FRANKLIN & BASH (2011, Ensler)
I wanted to share some of my experiences on the show and showcase an impressive shot from the F&B pilot that has a wonderfully gripping behind-the-scenes tale to go with it, straight from the mouth of the shot’s director & executive producer (and all-around-good-guy) Jason Ensler.
Making a pilot is never easy – you’re establishing the world, the characters, the premise — and much exposition has to be shoe-horned into this first episode. Also, most times, you’re shooting entirely on location, which, while often providing cool verisimilitude, can be a total pain in the ass, which you’ll plainly witness when Jason tells us like it was. Reminds me of a particularly rough location shoot I had directing the spec comedy pilot Pizza Time which was, incidentally, written by F&B scribe Aeden Babish. A lividly angry Kwicki-Mart/Check-Into-Cash-owner lady with a shot gun just under her counter, made it very clear she didn’t want us shooting there (even though we had a contract) by yelling in Korean over every take and refusing to turn the electronic bell above the front door off and clearly it was check cashing day for the neighborhood. That the scene cuts together quietly and coherently is testament to the illusion of editing and the power of soldiering on even while seeing your entire career flash before your eyes.
So, onto this wonderful oner by Ensler. Oh, one more thought – his story of the shot also reminds me of my plight with the oner I created in Hard Pill, and blogged about here, when it was late and I knew a oner would get us home the quickest, but also serve that story moment the best. Jason seems to have had the same intention. Here’s the shot, it starts when the music kicks in. Jason’s entertaining insights after the jump.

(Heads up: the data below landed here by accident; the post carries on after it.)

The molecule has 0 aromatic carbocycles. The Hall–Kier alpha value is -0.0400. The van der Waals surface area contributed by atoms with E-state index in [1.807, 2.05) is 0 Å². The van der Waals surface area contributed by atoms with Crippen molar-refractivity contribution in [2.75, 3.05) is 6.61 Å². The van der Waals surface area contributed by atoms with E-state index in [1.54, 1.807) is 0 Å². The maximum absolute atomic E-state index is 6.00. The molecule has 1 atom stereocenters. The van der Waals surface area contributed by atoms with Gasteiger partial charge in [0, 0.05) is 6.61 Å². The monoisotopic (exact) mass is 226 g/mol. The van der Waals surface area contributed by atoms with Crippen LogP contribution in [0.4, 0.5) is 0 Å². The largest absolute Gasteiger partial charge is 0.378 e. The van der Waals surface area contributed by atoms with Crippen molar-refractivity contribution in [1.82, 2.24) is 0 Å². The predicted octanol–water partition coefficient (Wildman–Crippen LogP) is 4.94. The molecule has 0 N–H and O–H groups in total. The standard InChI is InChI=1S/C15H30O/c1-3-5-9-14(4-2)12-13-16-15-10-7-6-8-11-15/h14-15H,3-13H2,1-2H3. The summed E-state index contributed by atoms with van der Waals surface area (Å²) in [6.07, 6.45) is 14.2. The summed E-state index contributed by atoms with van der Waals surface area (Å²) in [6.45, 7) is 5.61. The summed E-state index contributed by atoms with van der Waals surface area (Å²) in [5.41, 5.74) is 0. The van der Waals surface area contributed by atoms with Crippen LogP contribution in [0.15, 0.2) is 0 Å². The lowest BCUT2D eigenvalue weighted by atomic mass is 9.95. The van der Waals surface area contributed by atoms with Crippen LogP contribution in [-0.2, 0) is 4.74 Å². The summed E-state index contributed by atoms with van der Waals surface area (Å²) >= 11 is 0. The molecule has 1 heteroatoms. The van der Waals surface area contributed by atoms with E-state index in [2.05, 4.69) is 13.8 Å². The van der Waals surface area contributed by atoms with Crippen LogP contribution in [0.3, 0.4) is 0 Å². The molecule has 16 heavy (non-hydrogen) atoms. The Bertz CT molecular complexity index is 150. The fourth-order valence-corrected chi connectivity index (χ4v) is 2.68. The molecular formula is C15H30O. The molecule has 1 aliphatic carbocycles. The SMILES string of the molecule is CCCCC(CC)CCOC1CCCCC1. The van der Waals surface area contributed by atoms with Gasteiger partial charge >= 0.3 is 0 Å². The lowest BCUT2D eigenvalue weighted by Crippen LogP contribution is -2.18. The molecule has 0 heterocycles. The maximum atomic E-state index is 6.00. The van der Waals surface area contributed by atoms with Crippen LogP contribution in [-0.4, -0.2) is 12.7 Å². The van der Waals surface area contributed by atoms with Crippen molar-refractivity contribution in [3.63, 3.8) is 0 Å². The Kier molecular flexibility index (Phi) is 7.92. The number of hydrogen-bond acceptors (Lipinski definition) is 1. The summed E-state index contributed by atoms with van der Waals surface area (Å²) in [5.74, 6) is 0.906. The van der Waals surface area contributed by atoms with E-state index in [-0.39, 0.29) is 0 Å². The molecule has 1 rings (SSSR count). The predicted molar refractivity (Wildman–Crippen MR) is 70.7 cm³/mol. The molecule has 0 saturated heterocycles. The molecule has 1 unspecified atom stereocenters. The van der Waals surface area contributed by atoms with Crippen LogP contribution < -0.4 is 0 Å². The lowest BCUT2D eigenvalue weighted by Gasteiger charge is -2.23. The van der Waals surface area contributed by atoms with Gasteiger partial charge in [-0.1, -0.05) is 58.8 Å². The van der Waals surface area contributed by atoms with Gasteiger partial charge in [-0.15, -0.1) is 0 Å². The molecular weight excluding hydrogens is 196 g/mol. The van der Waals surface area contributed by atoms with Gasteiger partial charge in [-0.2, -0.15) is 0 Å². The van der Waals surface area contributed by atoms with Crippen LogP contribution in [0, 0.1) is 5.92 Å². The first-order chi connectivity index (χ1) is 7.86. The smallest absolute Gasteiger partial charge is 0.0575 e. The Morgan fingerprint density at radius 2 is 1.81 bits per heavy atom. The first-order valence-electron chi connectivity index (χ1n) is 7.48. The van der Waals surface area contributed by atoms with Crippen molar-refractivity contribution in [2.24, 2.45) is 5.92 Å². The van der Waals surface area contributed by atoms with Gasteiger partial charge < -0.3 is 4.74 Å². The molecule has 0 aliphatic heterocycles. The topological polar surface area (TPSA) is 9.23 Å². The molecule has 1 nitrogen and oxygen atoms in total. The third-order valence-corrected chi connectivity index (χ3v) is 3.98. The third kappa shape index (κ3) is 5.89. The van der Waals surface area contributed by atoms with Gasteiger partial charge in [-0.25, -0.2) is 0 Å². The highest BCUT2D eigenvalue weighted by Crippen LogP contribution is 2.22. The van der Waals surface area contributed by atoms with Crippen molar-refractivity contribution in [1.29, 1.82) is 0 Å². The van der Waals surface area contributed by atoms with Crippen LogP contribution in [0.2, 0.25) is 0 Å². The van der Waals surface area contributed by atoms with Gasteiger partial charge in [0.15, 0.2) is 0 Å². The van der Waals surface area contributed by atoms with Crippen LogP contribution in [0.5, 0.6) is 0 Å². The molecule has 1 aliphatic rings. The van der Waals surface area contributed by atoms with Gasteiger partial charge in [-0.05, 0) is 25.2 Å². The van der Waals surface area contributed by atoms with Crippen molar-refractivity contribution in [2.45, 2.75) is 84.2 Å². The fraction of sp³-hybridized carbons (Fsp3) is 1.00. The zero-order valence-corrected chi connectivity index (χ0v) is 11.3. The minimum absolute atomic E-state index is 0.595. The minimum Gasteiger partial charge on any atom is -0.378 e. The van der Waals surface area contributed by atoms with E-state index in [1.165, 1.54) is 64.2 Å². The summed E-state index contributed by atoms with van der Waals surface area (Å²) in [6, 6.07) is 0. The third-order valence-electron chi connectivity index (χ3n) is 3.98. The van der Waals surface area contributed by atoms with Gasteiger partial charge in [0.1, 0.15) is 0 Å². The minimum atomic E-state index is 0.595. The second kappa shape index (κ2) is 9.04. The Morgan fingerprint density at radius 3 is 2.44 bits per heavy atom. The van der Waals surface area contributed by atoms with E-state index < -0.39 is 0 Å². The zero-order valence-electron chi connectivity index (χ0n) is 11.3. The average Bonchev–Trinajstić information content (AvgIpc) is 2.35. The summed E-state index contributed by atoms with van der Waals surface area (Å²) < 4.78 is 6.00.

“We were up against a neighborhood curfew. We had to be out by 11pm. And the 6’4″ Atlanta cop who had no love for Hollywood types, was serious about the 11pm cut off. The day before, he and I had a private location scout and he made it clear in no uncertain terms that jews and assholes-from-Hollywood weren’t a few of his favorite things. This shot was not on the schedule or in the script but despite that and Officer Krupke, I was determined to get it, because I knew it would capture a vibe the show needed, especially at the point in the story. We had 30 minutes left on the day. The director of photography, who was as dogged as I was to get this shot, had been lighting for it all day. And I had been walking the actors and the assistant directors through the blocking every chance I got for 2 days. So we blocked in 15 minutes and then rehearsed with camera twice and then shot it. We did 8 takes. The take we used was #7. We knew we had it on #7, but we had 3 minutes left on the clock and Goebbels giving us the evil eye, so we thought we’d run down the clock. When we wrapped on time, there was an air of celebration, knowing we had gotten something cool. Even the Bad Lieutenant shook my hand and said thank you. In Hebrew. Or maybe I imagined that part.”
Ensler directs by “The Book”
Interesting note about Jason’s process which I find cooly creative and artistic. Ensler keeps a sketch book on him in prep and production and allows the formation of each scene to occur very organically. He’ll print & paste a still from a movie or TV show that evokes something he wants to capture in the scene. What I love is that it’s sometimes a framing or lighting or design element, but sometimes it’s ethereal. As far as I can tell, those photos remind him of what his first emotional insight into the scene was, a feeling that can be very easily lost (crushed) in the chaos of the set. He also pastes in the script sides for the scene and leaves plenty of room for sketching, which he does on set throughout the day. Quite a unique process and really cool to watch develop.
Finally, here’s a pic I snapped on a break when we were on location and sneaked over to a sushi joint. My ‘dust bowl’ portrait.